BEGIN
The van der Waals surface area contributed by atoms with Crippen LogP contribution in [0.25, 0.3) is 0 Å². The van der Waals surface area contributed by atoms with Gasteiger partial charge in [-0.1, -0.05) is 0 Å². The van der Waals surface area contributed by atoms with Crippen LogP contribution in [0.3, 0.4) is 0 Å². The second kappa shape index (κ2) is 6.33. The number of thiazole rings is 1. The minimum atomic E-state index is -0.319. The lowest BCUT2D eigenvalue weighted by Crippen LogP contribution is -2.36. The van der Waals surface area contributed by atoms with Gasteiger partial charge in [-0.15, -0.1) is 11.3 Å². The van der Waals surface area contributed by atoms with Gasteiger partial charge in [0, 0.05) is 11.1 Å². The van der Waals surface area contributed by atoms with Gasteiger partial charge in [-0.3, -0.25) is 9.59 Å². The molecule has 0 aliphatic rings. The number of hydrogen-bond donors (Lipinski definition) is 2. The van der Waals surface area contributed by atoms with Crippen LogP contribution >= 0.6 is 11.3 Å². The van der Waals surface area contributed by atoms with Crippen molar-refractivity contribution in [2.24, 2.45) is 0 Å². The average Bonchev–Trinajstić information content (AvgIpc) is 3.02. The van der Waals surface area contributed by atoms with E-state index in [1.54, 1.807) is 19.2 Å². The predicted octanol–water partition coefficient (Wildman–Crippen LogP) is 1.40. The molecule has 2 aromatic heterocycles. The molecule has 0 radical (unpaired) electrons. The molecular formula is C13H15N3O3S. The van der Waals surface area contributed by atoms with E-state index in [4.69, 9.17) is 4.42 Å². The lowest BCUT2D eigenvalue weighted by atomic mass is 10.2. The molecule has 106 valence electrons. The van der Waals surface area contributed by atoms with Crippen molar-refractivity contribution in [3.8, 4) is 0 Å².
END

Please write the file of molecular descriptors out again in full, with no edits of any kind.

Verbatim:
The van der Waals surface area contributed by atoms with Crippen LogP contribution in [0.25, 0.3) is 0 Å². The van der Waals surface area contributed by atoms with Gasteiger partial charge in [-0.1, -0.05) is 0 Å². The van der Waals surface area contributed by atoms with Crippen LogP contribution in [0.3, 0.4) is 0 Å². The second kappa shape index (κ2) is 6.33. The number of thiazole rings is 1. The minimum atomic E-state index is -0.319. The lowest BCUT2D eigenvalue weighted by Crippen LogP contribution is -2.36. The van der Waals surface area contributed by atoms with Gasteiger partial charge in [-0.15, -0.1) is 11.3 Å². The van der Waals surface area contributed by atoms with Gasteiger partial charge in [0, 0.05) is 11.1 Å². The van der Waals surface area contributed by atoms with Gasteiger partial charge in [-0.3, -0.25) is 9.59 Å². The molecule has 0 aliphatic rings. The number of hydrogen-bond donors (Lipinski definition) is 2. The van der Waals surface area contributed by atoms with Crippen LogP contribution >= 0.6 is 11.3 Å². The van der Waals surface area contributed by atoms with Crippen molar-refractivity contribution in [2.24, 2.45) is 0 Å². The average Bonchev–Trinajstić information content (AvgIpc) is 3.02. The van der Waals surface area contributed by atoms with E-state index in [1.54, 1.807) is 19.2 Å². The predicted octanol–water partition coefficient (Wildman–Crippen LogP) is 1.40. The molecule has 2 aromatic heterocycles. The molecule has 0 radical (unpaired) electrons. The molecular formula is C13H15N3O3S. The van der Waals surface area contributed by atoms with E-state index in [4.69, 9.17) is 4.42 Å². The lowest BCUT2D eigenvalue weighted by atomic mass is 10.2. The molecule has 106 valence electrons. The van der Waals surface area contributed by atoms with Crippen molar-refractivity contribution in [3.8, 4) is 0 Å².